Pixar Makes A U-Turn After First Critical Failure, "Cars 2"
The story is centered on a young Scottish lass, Merida (voiced by Kelly Macdonald), daughter to King Fergus (Billy Connolly) and Queen Elinor (Emma Thompson). Merida is maturing into something of a mischievous tomboy, to the chagrin of her parents, who fully intend to marry her off to the winner of an archery challenge. Merida rebuffs her parents’ intentions by outperforming her suitors, setting off a hailstorm of discord between the involved parties.
Co-directors Mark Andrews, Brenda Chapman (all of whom share writing credits with Irene Mecchi and Steve Purcell) handle the eventual, bizarre machinations of the story with extreme poise. When Merida’s rebellious behavior escalates and the movie goes seems to go off the rails, the creators keep things loose, fast, and funny, never losing the audience by maintaining strong, well-drawn characters and believable bonds between them. The nods to classic Disney films only strengthen the workmanlike qualities displayed by Pixar’s creative team. Like the best Pixar films, “Brave’s” broad appeal is central to its creative successes. It is ultimately a film about the relationship between parents and their children – an obviously universal theme.
A bond as tenuous as that between Merida and her mother makes for terrific drama. The metamorphosis that each character encounters is the backbone of the film and Merida’s meditations on fate and its affect on her life (present and future) are as deep as anything Pixar has addressed. In typical Disney fashion, the narrative speaks to both children and adults, and the same ideas are masterfully delivered on completely different wavelengths.
The comic relief falls mostly to Merida’s three young brothers – redheaded triplets – whose troublemaking never fails to amuse (and occasionally drive the plot forward). Robbie Coltrane, Craig Ferguson, and Kevin McKidd turn in great voice performances as the Lords whose sons are spurned by Merida.
The scenery is lush and the animation is gorgeous. Some of it has a stop-motion quality that gives the picture a dream-like quality. This ethereality lends itself well to a story set mostly in the Scottish wilderness. The 3D is murky at times, but it is not so noticeable to detract from the vividness and scope of the world that Pixar has created. However spectacular, some of the action beats are intense by Pixar standards and along with the emotional heft of the narrative, it might be too much for younger viewers.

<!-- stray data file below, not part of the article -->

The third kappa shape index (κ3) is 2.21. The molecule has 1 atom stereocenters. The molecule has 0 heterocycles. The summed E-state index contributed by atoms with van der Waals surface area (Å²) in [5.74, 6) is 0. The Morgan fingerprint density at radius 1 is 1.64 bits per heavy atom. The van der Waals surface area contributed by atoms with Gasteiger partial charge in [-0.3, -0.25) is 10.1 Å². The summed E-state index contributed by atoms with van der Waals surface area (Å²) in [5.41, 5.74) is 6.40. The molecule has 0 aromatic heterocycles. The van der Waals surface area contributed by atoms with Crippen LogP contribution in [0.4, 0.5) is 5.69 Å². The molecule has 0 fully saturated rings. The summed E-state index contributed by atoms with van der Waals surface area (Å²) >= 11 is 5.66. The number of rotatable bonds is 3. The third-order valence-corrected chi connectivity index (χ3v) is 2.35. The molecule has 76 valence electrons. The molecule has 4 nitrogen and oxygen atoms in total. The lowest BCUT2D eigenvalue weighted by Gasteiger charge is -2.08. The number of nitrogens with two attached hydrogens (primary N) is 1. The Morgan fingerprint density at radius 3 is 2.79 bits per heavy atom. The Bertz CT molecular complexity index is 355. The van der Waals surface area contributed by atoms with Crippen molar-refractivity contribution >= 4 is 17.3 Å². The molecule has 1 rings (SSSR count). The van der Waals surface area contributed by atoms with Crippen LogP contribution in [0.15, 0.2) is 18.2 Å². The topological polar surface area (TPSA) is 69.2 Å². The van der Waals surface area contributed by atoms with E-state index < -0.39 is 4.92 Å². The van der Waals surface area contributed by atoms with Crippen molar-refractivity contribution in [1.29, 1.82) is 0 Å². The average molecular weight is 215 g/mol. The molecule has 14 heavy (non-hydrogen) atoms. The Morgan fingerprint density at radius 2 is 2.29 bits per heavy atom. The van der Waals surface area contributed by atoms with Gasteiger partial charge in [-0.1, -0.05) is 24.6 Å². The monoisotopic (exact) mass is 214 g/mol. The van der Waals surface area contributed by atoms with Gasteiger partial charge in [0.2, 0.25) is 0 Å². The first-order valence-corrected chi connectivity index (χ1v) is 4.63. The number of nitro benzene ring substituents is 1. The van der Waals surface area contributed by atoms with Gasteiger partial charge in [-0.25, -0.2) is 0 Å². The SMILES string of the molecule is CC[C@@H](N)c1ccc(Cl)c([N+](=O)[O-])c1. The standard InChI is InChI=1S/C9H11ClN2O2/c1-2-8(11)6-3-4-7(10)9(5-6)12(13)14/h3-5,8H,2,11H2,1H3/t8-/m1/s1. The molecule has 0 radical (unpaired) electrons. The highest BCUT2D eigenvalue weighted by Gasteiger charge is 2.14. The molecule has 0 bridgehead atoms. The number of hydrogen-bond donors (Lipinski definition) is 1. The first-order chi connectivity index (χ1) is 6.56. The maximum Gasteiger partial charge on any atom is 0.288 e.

“Brave’s” best trick might be its pacing. The directors never linger too long on a scene or a shot, lest they lose their most anxious audience members, but there is nothing abrupt the film. The juxtaposition between the different setpieces and themes (family, tradition, selfishness, and the inevitability of change among them) might have been lost on lesser filmmakers, but everything here is tied together beautifully, at an inimitably comfortable pace.
Based on the film’s advertising, some viewers might long for a more sweeping, pensive piece of cinema, but “Brave” is a sleek, unapologetically commercial piece through and through. It has something for every audience, but somehow manages to never compromise its integrity. Pixar seems to be an expert at this – “Cars 2” aside – and “Brave” is not an exception to the Pixar rule. It’s heartfelt, inspiring, and neatly packaged in a retro fairy tale wrapper that will have audiences coming back for more all summer.
Rating: ★★★★ out of ★★★★★ (Very Good)
Director: Mark Andrews, Brenda Chapman
Screenwriter: Mark Andrews, Steve Purcell, Brenda Chapman, Irene Mecchi
Starring: Kelly Macdonald, Emma Thompson, Billy Connolly, Julie Walters, Kevin McKidd, Craig Ferguson, Robbie Coltrane
MPAA Rating: PG (for some scary action and rude humor)